On the Radical Potential of Faggotry

Campy, swishy effeminacy is often read as unserious. That’s a mistake.

Drag queens in Paris Is Burning.
Photo illustration by Slate. Photo from Paris Is Burning promotional poster.

This piece is part of the Radical issue, a special package from Outward, Slate’s home for coverage of LGBTQ life, thought, and culture. Read more here.

Some people have a hard time listening to faggots. Take Gary, for instance.

“He was just so effeminate,” Gary said. “And I couldn’t really pay attention to what he was saying.”

“Why do you think that was?” I ask, trying to keep my voice low and steady.

We’re sitting in a bar in Brooklyn. Gary is sharing his thoughts on a play of mine he’s just come to see. The play is about climate change and features a cast of largely queer performers. In it, the offending faggot speaks about art, collectivity, and the particular sense of loss that follows any attempt to fathom climate change. I should say that Gary is a thoughtful, well-intentioned person. He’s no homophobe. He’s just straight and thinks his own experience of the world is a decent yardstick for the human experience in general.

“I guess I just didn’t know why that character needed to be like that,” he says.

“But why?” I ask.

“Just because, you know … ” he says, his eyes asking me not to make him say anything aloud he’ll later regret. “It just felt like he was ambivalent about everything.”

The effeminacy got in the way, Gary was saying, of the faggot’s intelligence and arguments; his swish undermined whatever larger claims the play proposed about where we are and where we might go. The effeminacy made it hard for him, Gary, to tell what he, the faggot, really cared about.

Gary is not alone. Straight people, in my experience, just can’t tell whether they’re supposed to take faggots seriously or not. It’s easy to understand faggots when they’re there to make people laugh (faggots are good at that). And it’s easy to take faggots seriously when they’re talking about AIDS, fag-bashing, or marriage, since those are the topics on which faggots presumably have something heartfelt to say. But climate change? Or race? Or real estate development? Does the yazzz queen–ing mary with the pursed lips mean what she’s saying or not?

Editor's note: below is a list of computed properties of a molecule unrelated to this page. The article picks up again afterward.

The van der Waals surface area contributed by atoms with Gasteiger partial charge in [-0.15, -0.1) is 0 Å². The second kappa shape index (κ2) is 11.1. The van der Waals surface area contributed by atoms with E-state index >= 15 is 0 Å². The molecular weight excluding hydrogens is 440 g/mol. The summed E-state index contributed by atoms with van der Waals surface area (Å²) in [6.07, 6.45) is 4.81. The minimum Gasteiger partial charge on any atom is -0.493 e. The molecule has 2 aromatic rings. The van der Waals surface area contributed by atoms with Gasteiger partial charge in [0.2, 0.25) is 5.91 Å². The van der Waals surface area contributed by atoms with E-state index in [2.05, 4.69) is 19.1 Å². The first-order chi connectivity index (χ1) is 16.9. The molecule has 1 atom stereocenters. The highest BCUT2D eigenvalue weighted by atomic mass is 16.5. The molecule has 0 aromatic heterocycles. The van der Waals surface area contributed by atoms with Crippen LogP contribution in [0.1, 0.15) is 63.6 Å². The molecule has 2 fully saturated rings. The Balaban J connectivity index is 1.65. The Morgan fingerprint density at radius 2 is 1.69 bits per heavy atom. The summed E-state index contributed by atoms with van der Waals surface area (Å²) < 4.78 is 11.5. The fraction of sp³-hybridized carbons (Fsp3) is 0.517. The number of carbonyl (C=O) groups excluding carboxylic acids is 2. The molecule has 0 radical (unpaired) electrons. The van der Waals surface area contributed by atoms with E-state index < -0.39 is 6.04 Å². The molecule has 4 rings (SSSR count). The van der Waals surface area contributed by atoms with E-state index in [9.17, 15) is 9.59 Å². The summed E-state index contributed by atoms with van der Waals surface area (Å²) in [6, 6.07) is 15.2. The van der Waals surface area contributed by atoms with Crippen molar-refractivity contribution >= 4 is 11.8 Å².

Well-meaning, intelligent straight people like Gary want to take ALL people seriously. Because that’s the way well-meaning, intelligent straight people, or WISPs, live out the ideals of our country, by believing that all men are created equally serious. That’s the whole content-of-their-character thing. Straight people want to see through the most flamboyant nancy’s reedy voice and expressive hands to some kind of true-blue beating faggot heart. They like to think that there must be something they’re missing behind the flip-seeming facade.

I am here to tell them there isn’t. Or there isn’t—and there is.

When a WISP feels unable to take a person seriously in the ways he’s used to, the WISP starts to squirm. That squirm is a proximity alert for faggotry. The squirm is a useful thing, for reasons I’ll get to; but it’s a rarer and rarer one, because we’ve made it so.

An example of how: In the last decade and change, queer activists have put a lot of work into getting WISPs to take transgender people seriously. “We are human beings, we mean what we say, we want you to pay attention to our experience of the world.” In some states, this work has paid off in the form of legal protections: anti-discrimination clauses or hate crime laws. Most queer people would say this is a good thing, even if, as Dean Spade persuasively argues in Normal Life, the fight is actually bigger, and those particular legal protections do little to mitigate state violence. (Supercharging law enforcement only amplifies the structural violence, for example, especially against trans people who are also immigrants, poor, or people of color.) With our national antagonism toward trans people becoming even more overt this fall, most queer people would argue that being taken seriously is a good thing, an urgent thing.